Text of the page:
Emerging Markets: Buying Fear

Mid Week Bond Update

Emerging Markets: Buying Fear

Emerging market bonds and Italian government debt bounced back from market lows; 10 years after the financial crisis, the market for residential mortgage backed securities looks very different.


Real yield differentials between emerging and developed markets are at 10- year highs -- reflecting the undercurrent of fear that continues to ripple through the developing world, as one country after another is sold off and then bought back at yields high enough to tempt back value and yield hungry investors.

Argentina kicked off the current round of market upheaval;  with yield on 10-year US dollar denominated debt peaking for the month at 11% on August 31. Turkey, South Africa and Brazil followed with yields peaking on September 5 then Poland and Indonesia on September 6 and Russia on September 10. As of September 11 it is China, India, Thailand and Mexico that are pushing recent highs as part of a global selloff in bonds as US equity markets rebound.

On the Rise: Mortgage-backed securities

This week marks the start of a series of unhappy 10-year anniversaries of events from autumn 2008 that started the global financial crisis. A key cause was a steady rise in mortgage delinquencies over the course of that eventful year from just under 3% to 6% as measured by the Federal Reserve Percentage Balance 90+ Delinquent Mortgage Index.

A decade on, that same market appears to be an oasis of calm, with delinquencies at an 11 year low of 1.1% at the end of June 2018 – the next figures will be released in early October. The turnaround is largely a result of regulations that have set a much higher bar for mortgage approvals, but better growth, low unemployment, rising house prices and relatively low historical supply of homes have all contributed to a benign environment for residential MBS (Mortgage Backed Securities).

 

Federal Reserve Percent Balance 90+ Day Mortgage Delinquency Rate (%)

June 2003 - June 2018, quarterly basis

 

Source: Bloomberg, as of 6/30/18. Past performance is no guarantee of future results. Indexes are unmanaged, and not available for direct investment. Index returns do not include fees or sales charges. This information is provided for illustrative purposes only and does not reflect the performance of an actual investment.

 

On the Slide: Italian bond yields

One of the most dramatic reversals in fortunes of the past week was the rally in Italian bonds from four-year high yields of 3.3% at the end of August and start of September to 2.8% this week. However, some of these gains were subsequently lost in a global bond sell off on Tuesday, so the true resilience of investor confidence in the new government remains to be proven. Markets had been spooked ever since the election of a populist alliance to government in March that talked tough on its future relationship with the European Union and on its willingness to spend big to meet election promises. The markets moved so strongly against such suggestions that the new coalition government has explicitly said this week that its new budget, to be announced in October, would be ‘sound’ and not seek a confrontation with the EU over its 3% deficit ceiling.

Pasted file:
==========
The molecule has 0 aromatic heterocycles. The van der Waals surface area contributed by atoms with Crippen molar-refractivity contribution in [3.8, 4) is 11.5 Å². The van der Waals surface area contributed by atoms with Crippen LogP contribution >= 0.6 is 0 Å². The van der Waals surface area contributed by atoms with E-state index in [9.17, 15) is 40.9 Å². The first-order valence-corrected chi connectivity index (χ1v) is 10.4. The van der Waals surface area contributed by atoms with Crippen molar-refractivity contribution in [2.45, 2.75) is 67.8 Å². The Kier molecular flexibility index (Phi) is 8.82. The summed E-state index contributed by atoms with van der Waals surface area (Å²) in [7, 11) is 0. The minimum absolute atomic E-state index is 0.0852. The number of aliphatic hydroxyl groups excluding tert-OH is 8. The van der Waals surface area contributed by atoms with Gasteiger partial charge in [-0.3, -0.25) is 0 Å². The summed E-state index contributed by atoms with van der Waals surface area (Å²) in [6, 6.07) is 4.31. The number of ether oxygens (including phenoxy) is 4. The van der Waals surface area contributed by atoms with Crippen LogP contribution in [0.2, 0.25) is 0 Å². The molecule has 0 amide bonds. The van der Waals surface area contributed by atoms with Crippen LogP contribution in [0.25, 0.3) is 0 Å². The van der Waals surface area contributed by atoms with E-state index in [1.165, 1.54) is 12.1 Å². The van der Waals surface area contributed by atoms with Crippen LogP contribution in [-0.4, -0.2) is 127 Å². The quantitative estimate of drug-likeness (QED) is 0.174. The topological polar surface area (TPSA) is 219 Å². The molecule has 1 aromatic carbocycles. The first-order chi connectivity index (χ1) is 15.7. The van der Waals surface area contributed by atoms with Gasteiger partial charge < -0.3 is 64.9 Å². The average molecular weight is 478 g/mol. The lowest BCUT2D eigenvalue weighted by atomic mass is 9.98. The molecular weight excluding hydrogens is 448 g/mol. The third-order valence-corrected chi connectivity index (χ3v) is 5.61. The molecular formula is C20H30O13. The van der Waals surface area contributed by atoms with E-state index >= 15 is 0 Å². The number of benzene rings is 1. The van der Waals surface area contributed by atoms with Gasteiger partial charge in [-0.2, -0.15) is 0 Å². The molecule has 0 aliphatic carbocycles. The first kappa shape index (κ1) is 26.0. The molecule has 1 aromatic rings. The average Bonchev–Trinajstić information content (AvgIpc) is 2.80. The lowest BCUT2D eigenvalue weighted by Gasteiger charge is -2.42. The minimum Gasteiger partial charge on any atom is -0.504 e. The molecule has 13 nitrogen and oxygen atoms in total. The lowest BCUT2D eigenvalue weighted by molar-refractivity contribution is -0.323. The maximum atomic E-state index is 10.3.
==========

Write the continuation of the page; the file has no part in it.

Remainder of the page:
Italy 10-Year Government Bond Yield (%)

January 1, 2018 - September 11, 2018

 

Source: Bloomberg, as of 9/11/18. Past performance is no guarantee of future results. Indexes are unmanaged, and not available for direct investment. Index returns do not include fees or sales charges. This information is provided for illustrative purposes only and does not reflect the performance of an actual investment.


All data Source: Bloomberg as of September 11, 2018, unless otherwise specified.

 

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IMPORTANT INFORMATION: All investments involve risk, including loss of principal. Past performance is no guarantee of future results. An investor cannot invest directly in an index. Unmanaged index returns do not reflect any fees, expenses or sales charges.

Equity securities are subject to price fluctuation and possible loss of principal. Fixed-income securities involve interest rate, credit, inflation and reinvestment risks; and possible loss of principal. As interest rates rise, the value of fixed income securities falls. International investments are subject to special risks including currency fluctuations, social, economic and political uncertainties, which could increase volatility. These risks are magnified in emerging markets.

The opinions and views expressed herein are not intended to be relied upon as a prediction or forecast of actual future events or performance, guarantee of future results, recommendations or advice.  Statements made in this material are not intended as buy or sell recommendations of any securities. Forward-looking statements are subject to uncertainties that could cause actual developments and results to differ materially from the expectations expressed. This information has been prepared from sources believed reliable but the accuracy and completeness of the information cannot be guaranteed. Information and opinions expressed by either Legg Mason or its affiliates are current as at the date indicated, are subject to change without notice, and do not  take into account the particular investment objectives, financial situation or needs of individual investors.

Yields and dividends represent past performance and there is no guarantee they will continue to be paid.

International investments are subject to special risks including currency fluctuations, social, economic and political uncertainties, which could increase volatility. These risks are magnified in emerging markets.

High yield bonds are subject to increased risk of default and greater volatility due to the lower credit quality of the issues.

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